Factors associated with high-dose opioids from individual studies

Table 2 presents factors reported by single studies that were significantly associated with high-dose opioids. Diagnosis of pharmaceutical opioid dependence at 12 months was significantly associated with high-dose opioids (RR 3.11, 95% CI 1.61 to 5.98, n = 1085). Participants prescribed high-dose opioids were 29 times more likely to have an opioid disorder compared to participants on low doses (RR 28.9, 95% CI 26.3 to 31.8, n = 191,405). For every 22 participants on high-dose opioids, one participant reported tampering with their opioids (RR 2.03, 95% CI 1.27 to 3.25, n = 108; NNTH 22, 95% CI 13 to 64). Participants on high doses of opioids were more likely to visit a pain clinic within 6 months of entering or leaving the study (RR 2.09, 95% CI 1.73 to 2.51, n = 5268; NNTH 8, 95% CI 6 to 12). High-dose opioids were also significantly associated with receiving 50% or more of one’s prescriptions from a high-risk prescriber, defined as a prescriber in the top 5th percentile of opioid volume.

Table 2 Factors associated with high-dose opioids reported by individual studies

Factors not associated with high-dose opioids

Age (mean difference − 1.94, 95% CI − 4.93 to 1.04, I2 = 94.4%, 4 studies; n = 4,052,679), Caucasian ethnicity (RR 1.09, 95% CI 0.98 to 1.20, I2 = 19.5%, 2 studies; n = 5319), and anxiety (RR 1.44, 95% CI 0.87 to 2.38, I2 = 90.71%, 2 studies; n = 6353) were not associated with high-dose opioids (see Figure S3, Additional file 1). There were a number of factors not associated with high-dose opioids from individual studies including the use of over-the-counter analgesics (RR 0.95, 95% CI 0.86 to 1.04, n = 1085), a BMI greater than or equal to 30 (RR 1.05, 95% CI 0.95 to 1.15, n = 5268), and arthritis or rheumatism pain (RR 0.94, 95% CI 0.85 to 1.03, n = 1085) (see Table S5, Additional file 1). All factors reported by included studies are summarized in Table S6, Additional file 1. Raw data extracted from included studies is available in Additional file 2.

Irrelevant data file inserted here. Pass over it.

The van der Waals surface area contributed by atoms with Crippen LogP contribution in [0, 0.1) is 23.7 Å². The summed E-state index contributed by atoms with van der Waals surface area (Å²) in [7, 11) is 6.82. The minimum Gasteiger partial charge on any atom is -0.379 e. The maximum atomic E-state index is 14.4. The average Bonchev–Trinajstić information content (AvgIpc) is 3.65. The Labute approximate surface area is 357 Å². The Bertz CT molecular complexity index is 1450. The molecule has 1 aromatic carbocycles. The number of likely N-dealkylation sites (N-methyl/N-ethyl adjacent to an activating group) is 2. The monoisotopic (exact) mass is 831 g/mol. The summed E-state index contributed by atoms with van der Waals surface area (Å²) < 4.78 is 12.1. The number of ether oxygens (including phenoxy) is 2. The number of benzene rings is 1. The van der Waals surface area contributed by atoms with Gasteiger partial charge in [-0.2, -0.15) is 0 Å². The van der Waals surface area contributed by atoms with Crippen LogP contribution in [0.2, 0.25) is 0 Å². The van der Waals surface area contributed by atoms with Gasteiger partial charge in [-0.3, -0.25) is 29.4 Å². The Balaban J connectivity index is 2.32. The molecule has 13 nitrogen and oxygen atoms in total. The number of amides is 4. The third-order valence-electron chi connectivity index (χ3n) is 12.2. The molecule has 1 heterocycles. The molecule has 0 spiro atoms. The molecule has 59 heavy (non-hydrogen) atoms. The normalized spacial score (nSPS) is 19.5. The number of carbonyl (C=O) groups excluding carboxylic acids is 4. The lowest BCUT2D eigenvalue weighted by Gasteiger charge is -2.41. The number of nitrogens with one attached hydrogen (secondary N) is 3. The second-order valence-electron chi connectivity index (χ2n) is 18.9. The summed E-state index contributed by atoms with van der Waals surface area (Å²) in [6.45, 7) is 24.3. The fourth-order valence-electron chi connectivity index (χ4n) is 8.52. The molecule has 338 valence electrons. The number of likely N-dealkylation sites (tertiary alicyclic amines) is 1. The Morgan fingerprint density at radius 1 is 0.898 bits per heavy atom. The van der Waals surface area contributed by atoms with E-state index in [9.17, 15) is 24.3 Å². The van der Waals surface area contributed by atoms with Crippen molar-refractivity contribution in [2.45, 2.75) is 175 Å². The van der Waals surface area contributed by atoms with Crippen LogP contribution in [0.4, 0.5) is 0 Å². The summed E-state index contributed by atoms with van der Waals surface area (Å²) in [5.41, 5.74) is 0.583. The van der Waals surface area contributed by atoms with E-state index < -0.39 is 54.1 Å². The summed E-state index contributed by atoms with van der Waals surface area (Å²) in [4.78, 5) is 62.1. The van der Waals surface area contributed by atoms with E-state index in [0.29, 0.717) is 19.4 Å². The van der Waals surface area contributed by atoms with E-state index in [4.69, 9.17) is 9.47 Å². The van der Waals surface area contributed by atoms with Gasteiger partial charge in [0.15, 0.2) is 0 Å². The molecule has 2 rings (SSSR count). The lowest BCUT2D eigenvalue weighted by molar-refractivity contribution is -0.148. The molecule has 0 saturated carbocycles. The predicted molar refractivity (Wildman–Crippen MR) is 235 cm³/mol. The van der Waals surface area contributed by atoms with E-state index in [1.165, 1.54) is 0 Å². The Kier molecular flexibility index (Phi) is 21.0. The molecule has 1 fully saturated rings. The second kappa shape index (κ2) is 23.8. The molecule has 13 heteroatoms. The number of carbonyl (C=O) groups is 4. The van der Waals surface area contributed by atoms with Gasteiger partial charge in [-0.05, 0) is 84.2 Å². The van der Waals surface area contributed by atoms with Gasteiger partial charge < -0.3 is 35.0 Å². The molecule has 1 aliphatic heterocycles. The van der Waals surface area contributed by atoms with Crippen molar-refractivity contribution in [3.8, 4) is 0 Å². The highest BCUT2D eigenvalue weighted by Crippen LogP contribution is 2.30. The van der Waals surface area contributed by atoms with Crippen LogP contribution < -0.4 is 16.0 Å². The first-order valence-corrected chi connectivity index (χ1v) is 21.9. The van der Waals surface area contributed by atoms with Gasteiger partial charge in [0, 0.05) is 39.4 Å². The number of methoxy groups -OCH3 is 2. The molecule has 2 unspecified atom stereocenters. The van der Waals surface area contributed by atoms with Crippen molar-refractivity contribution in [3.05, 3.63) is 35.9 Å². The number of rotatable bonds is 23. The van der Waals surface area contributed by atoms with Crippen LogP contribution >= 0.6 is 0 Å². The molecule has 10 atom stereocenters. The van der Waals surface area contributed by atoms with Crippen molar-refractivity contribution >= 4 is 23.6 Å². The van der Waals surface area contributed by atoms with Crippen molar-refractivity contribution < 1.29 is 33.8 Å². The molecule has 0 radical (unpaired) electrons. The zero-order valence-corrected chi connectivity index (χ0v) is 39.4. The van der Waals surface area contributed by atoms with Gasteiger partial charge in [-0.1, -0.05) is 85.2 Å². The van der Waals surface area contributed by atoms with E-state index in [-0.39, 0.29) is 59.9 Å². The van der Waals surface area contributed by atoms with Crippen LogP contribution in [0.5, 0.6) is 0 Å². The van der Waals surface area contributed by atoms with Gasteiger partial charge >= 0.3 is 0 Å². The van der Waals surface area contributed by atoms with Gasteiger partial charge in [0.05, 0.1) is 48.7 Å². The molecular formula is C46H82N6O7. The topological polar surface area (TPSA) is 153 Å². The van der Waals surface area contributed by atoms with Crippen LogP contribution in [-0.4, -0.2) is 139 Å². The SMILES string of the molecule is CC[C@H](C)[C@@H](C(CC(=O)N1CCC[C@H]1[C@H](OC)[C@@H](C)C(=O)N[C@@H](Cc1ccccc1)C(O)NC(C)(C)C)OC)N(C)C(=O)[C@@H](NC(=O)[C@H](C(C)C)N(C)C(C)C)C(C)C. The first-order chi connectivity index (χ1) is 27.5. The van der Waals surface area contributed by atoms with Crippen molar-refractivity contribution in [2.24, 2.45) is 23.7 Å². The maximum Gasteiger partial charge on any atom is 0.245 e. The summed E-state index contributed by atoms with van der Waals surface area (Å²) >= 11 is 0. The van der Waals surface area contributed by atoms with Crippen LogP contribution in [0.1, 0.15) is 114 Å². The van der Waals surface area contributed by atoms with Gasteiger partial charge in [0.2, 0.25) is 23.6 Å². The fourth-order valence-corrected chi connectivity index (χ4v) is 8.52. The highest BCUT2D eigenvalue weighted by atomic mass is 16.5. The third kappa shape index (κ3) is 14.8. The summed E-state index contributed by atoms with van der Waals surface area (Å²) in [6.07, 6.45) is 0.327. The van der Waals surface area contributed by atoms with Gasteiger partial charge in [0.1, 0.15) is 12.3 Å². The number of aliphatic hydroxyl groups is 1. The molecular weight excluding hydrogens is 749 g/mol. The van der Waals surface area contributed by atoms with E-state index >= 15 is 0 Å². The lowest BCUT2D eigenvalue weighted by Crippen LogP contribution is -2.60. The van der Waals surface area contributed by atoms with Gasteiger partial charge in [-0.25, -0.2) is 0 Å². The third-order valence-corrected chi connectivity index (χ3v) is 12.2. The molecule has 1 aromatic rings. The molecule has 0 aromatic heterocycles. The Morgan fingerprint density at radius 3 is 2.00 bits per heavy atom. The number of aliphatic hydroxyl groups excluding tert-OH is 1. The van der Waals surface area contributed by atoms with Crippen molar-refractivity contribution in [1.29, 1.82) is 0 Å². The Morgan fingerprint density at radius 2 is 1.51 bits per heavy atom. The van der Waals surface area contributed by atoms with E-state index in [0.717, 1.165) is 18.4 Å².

Discussion

We pooled patient-level data from over four million participants taking opioids and found that high doses of opioids are associated with the co-prescription of benzodiazepines, depression, more visits to emergency departments, unemployment, and male gender. We conclude that people taking opioids in high doses are at a greater risk of harm which warrants closer management in primary care.

Comparison with existing literature

Our review is the first to synthesize factors associated with high-dose opioids in primary care, so comparison with existing systematic reviews is not possible. Others have conducted a narrative review on the association between opioid dose and the risk of misuse, abuse, addiction, overdose, and death which concluded that increasing opioid dose is associated with an increased risk of serious harm [35]. Quinlan and colleagues conducted a review on the risk factors for opioid dependence following surgery and proposed strategies to mitigate dependence including the avoidance of repeat opioid prescriptions postoperatively [36]. Our findings align with the notion of “adverse selection,” whereby the riskiest drugs and doses are prescribed to those who will most probably be harmed by them [37, 38]. Thus, biases in prescribers’ clinical decision-making may underlie some of the observed associations.

Anxiety was not associated with high doses of opioids despite people taking high doses to be three times more likely to have benzodiazepines co-prescribed. Campbell et al. [34] found one fifth of people taking both high- and low-dose opioids to have moderate to severe anxiety while Kobus et al. [32] found those on high doses to be twice as likely to have an ICD-9 code for anxiety than people on low doses. This may be explained by comorbidities, such as insomnia, and the severity of anxiety reported by participants. Non-pharmacological treatments for anxiety are the preferred first-line treatment for people on opioids [39].

Implications for practice and policy